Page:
There is nothing I appreciate hearing about more than a personal revelation – one of those magic moments of clarity we have at least once or twice, maybe even several times in our lives. And I’m especially intrigued when these moments involve a subject I’m passionate about — respectful, “whole person” infant care, a vision of infants as able participants in life, creative beings and competent self-learners. This is Magda Gerber’s RIE Approach. One young woman (whose letter I shared here a year ago) described her discovery of Magda’s theories this way: “…suddenly, everything stopped spinning, the noise fell away, and the edges became crisp and clear.”
I recently read an inspiring account of a mom’s “small but powerful moment” of realization while her toddler daughter was crying. It was written by parent educator, infant/toddler playgroup facilitator and family advocate Christine Rupp, and she graciously allowed me to share it here …
Sitting in my college psychology class, I remember hearing the phrase “to hold another’s thought” as a therapeutic tool; the simple act of really hearing someone’s story, emotions, beliefs. It’s not about our response, and certainly not about us giving advice or making it better. It’s simply about allowing the feelings to be expressed and held by another human being, and therefore validated.
I loved that concept then and was recently reminded of it in regard to our children’s emotions. As the sweet, easy-going babies I met last spring when we opened have grown into toddlers, I’ve marveled with their parents about the emergence of emotions, opinions, desires and self-will. It’s the natural progression of development, but it can take us by surprise and certainly makes parenting more complex.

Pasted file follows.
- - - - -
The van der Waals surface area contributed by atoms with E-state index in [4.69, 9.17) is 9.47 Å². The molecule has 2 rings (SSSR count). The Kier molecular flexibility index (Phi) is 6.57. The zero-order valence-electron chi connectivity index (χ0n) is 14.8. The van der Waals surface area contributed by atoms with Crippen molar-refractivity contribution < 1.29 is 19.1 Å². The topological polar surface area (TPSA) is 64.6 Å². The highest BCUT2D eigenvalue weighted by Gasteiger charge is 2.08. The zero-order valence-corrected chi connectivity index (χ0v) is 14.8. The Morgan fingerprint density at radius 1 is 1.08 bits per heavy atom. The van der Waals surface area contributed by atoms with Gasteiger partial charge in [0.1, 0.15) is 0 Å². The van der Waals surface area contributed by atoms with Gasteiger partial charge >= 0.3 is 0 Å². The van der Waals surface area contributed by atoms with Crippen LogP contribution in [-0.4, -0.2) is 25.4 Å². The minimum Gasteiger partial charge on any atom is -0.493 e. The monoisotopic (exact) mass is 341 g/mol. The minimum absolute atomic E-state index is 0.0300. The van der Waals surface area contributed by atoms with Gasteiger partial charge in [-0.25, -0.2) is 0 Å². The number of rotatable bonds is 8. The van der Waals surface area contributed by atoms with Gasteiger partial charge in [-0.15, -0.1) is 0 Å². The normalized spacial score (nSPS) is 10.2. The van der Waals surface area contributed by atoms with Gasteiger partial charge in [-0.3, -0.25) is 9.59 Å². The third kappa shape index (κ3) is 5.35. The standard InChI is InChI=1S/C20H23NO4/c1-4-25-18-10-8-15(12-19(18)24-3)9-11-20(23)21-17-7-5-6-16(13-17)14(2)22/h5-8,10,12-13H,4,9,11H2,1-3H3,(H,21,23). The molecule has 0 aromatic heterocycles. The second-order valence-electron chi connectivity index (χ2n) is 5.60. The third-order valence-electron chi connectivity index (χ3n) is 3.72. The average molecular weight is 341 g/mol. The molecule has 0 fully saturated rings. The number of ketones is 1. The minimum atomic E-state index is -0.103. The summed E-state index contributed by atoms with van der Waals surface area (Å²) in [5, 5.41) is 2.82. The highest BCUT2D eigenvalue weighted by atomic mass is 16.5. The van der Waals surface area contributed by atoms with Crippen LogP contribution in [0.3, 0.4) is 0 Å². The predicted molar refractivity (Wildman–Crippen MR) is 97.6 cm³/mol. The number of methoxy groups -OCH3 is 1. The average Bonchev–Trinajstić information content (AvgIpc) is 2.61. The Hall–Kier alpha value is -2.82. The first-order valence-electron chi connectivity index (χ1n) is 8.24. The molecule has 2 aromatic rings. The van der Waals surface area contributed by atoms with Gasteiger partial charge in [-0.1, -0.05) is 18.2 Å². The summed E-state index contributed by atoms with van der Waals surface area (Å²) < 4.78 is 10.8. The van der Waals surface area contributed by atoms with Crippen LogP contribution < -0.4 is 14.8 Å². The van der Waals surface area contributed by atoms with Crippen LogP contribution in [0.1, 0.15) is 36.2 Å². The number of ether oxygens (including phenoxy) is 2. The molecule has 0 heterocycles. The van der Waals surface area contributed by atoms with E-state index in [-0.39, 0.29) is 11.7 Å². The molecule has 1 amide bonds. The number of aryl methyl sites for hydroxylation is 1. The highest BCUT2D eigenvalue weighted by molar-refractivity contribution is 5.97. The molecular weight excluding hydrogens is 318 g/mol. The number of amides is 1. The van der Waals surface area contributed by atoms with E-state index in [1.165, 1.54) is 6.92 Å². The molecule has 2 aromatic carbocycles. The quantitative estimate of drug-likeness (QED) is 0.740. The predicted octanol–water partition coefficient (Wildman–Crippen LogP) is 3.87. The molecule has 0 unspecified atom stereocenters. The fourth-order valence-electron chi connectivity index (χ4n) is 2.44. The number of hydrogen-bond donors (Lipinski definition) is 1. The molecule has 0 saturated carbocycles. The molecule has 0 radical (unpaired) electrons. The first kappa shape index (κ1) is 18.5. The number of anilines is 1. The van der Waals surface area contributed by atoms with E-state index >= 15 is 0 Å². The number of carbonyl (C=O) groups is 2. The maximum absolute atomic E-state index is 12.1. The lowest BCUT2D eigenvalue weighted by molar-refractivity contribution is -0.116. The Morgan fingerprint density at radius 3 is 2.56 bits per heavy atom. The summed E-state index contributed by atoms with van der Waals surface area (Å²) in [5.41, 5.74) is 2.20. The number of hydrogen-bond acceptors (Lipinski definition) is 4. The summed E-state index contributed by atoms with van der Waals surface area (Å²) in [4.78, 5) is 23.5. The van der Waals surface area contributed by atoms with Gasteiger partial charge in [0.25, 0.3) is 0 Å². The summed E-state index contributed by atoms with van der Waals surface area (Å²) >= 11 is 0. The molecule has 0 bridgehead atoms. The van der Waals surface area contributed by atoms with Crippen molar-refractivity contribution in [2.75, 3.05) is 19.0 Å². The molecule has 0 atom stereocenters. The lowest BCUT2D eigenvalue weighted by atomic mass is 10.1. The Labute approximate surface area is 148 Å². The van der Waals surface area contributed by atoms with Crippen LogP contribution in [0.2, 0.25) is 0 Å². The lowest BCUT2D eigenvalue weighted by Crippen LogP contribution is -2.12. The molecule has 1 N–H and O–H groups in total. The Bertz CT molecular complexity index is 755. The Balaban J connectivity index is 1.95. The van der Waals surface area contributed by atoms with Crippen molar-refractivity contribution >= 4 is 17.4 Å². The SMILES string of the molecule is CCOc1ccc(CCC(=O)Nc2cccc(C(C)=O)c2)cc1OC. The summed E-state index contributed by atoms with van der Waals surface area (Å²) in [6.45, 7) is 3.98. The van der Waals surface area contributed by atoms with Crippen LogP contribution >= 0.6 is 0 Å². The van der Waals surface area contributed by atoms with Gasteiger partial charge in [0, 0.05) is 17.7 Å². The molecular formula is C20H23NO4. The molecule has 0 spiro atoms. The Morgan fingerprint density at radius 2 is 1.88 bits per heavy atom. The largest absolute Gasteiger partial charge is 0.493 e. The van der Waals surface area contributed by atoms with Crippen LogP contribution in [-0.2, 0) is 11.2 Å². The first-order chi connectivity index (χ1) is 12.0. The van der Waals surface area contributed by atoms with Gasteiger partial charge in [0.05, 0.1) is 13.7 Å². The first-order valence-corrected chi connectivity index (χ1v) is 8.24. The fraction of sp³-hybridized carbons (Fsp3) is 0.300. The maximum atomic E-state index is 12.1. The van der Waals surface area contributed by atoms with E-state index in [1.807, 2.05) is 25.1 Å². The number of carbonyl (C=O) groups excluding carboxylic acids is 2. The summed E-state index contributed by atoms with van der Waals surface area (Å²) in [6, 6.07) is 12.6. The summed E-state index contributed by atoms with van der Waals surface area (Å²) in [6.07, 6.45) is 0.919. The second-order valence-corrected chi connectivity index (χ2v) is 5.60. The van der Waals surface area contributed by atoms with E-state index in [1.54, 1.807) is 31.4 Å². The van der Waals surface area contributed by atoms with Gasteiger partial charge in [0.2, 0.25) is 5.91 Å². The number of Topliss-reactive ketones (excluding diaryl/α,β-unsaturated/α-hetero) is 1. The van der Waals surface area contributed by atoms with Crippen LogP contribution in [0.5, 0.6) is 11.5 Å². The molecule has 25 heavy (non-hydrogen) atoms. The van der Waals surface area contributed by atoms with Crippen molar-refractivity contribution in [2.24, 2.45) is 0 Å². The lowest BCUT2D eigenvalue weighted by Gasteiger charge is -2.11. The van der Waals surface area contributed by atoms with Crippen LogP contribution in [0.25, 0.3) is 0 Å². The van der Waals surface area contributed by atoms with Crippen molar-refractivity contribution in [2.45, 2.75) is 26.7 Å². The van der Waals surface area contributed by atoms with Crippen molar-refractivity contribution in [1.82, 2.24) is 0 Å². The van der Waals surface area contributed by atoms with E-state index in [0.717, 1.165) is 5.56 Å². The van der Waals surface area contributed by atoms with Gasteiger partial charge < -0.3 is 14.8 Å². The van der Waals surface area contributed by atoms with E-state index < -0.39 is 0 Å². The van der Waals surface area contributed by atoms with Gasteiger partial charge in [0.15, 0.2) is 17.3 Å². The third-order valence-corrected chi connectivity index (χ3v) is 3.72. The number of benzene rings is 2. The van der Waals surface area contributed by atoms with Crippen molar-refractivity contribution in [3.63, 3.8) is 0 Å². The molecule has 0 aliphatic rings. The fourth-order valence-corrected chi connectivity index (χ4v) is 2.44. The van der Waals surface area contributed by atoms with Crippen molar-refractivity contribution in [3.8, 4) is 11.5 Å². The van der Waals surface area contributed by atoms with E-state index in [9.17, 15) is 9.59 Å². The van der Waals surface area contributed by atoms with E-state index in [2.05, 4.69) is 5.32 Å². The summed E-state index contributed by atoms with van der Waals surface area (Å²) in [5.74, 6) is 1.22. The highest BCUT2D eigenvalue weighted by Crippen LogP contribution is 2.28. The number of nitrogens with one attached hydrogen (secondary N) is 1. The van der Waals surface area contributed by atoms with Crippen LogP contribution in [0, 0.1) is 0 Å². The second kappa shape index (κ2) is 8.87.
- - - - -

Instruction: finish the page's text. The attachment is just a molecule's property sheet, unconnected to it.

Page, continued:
I’ve recently taken to the work of infant specialist Magda Gerber and her approach to infants and young children that fully respects their developmental skills and emotions, being conscious about embracing where children are at and not hurrying them into the next skill or past a negative emotion. In her book, Your Self Confident Baby, Gerber writes about how uncomfortable adults seem to be with a crying child. We shake a toy, tell them they are OK, distract them from their emotion in an attempt to end the sadness. Not that we shouldn’t comfort our children, but maybe we can rethink these everyday experiences to allow our children the space and peace to feel their feelings.
After Laurellai spent last Saturday with Daddy, I arrived home from work in the evening so that Doug could quickly scoot out for errands. As Laurellai watched Daddy’s car pull away she was sobbing, “I miss Daddy . . . I want Daddy”. Usually I would pick her up, bring her to her toys, pull her into play and ask her about her day, but this time “holding another’s thought” surfaced. I stayed where I was and let her cry at the door.
After a minute she walked over to me in tears. I picked her up and said, “you’re sad Daddy left” as I hugged her. I didn’t try to distract her or make her feel better by explaining that he’d be back soon. I just let her cry.
For those two minutes I had this unfamiliar sense of just being totally in the moment with her. It was probably the most genuine moment we have ever shared. Soon enough she asked me to read a book and the moment had passed.
I was reading a post today by Janet Lansbury about the agonizing process of ditching the pacifier. She recommends a quick, simple experience involving your child, like gathering them into a bag and disposing of them. She states: “This will be far easier than you think, but she may well have tears and ‘grieving’ of some kind. Allow her to. In fact, encourage it! Don’t distract her out of her feelings. She needs to express them.”
Interesting thought, crying when you’re sad is OK, even good for the soul and let’s be at peace with it.
Christine Rupp, MS, CCLS, is the founder of Harmony Natural Learning Center and Preschool in Newbury, MA, an educational center for children and their parents. Harmony’s mission: “Amidst a fast-paced, highly wired, more-is-more culture, we seek to protect the innate wonder and curiosity of childhood by offering children the time, space and inspiration to engage in natural play.”